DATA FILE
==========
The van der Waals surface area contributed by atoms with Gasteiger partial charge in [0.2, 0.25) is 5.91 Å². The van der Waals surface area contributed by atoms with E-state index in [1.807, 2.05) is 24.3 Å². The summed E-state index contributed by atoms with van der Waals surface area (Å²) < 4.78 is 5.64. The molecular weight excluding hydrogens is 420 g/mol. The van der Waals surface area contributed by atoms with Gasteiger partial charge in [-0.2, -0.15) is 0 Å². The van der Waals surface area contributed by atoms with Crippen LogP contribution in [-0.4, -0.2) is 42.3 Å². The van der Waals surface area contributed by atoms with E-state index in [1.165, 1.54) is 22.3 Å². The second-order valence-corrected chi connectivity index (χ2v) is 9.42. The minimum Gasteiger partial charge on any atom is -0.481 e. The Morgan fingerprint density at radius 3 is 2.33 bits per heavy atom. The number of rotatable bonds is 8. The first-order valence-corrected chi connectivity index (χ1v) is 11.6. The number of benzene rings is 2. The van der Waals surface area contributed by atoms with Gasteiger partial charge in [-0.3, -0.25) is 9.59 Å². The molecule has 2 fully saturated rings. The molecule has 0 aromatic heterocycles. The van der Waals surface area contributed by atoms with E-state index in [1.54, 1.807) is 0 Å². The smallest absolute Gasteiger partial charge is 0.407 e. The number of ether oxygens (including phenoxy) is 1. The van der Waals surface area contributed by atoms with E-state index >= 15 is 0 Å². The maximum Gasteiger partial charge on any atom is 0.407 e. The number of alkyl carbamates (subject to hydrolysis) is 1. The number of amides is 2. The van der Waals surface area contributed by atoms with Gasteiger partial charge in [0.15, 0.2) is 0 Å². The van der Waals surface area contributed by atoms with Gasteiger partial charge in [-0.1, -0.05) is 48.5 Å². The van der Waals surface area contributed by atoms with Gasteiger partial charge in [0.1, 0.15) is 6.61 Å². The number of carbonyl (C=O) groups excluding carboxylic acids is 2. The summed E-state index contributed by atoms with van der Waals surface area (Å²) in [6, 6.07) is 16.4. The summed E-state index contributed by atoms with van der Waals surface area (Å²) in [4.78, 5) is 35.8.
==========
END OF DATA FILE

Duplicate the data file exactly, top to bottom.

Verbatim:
The van der Waals surface area contributed by atoms with Gasteiger partial charge in [0.2, 0.25) is 5.91 Å². The van der Waals surface area contributed by atoms with E-state index in [1.807, 2.05) is 24.3 Å². The summed E-state index contributed by atoms with van der Waals surface area (Å²) < 4.78 is 5.64. The molecular weight excluding hydrogens is 420 g/mol. The van der Waals surface area contributed by atoms with Gasteiger partial charge in [-0.2, -0.15) is 0 Å². The van der Waals surface area contributed by atoms with Crippen LogP contribution in [-0.4, -0.2) is 42.3 Å². The van der Waals surface area contributed by atoms with E-state index in [1.165, 1.54) is 22.3 Å². The second-order valence-corrected chi connectivity index (χ2v) is 9.42. The minimum Gasteiger partial charge on any atom is -0.481 e. The Morgan fingerprint density at radius 3 is 2.33 bits per heavy atom. The number of rotatable bonds is 8. The first-order valence-corrected chi connectivity index (χ1v) is 11.6. The number of benzene rings is 2. The van der Waals surface area contributed by atoms with Gasteiger partial charge in [-0.3, -0.25) is 9.59 Å². The molecule has 2 fully saturated rings. The molecule has 0 aromatic heterocycles. The van der Waals surface area contributed by atoms with E-state index in [1.54, 1.807) is 0 Å². The smallest absolute Gasteiger partial charge is 0.407 e. The number of ether oxygens (including phenoxy) is 1. The van der Waals surface area contributed by atoms with E-state index >= 15 is 0 Å². The maximum Gasteiger partial charge on any atom is 0.407 e. The number of alkyl carbamates (subject to hydrolysis) is 1. The number of amides is 2. The van der Waals surface area contributed by atoms with Gasteiger partial charge in [0.15, 0.2) is 0 Å². The van der Waals surface area contributed by atoms with Gasteiger partial charge in [-0.1, -0.05) is 48.5 Å². The van der Waals surface area contributed by atoms with Gasteiger partial charge in [0.1, 0.15) is 6.61 Å². The number of carbonyl (C=O) groups excluding carboxylic acids is 2. The summed E-state index contributed by atoms with van der Waals surface area (Å²) in [6, 6.07) is 16.4. The summed E-state index contributed by atoms with van der Waals surface area (Å²) in [4.78, 5) is 35.8.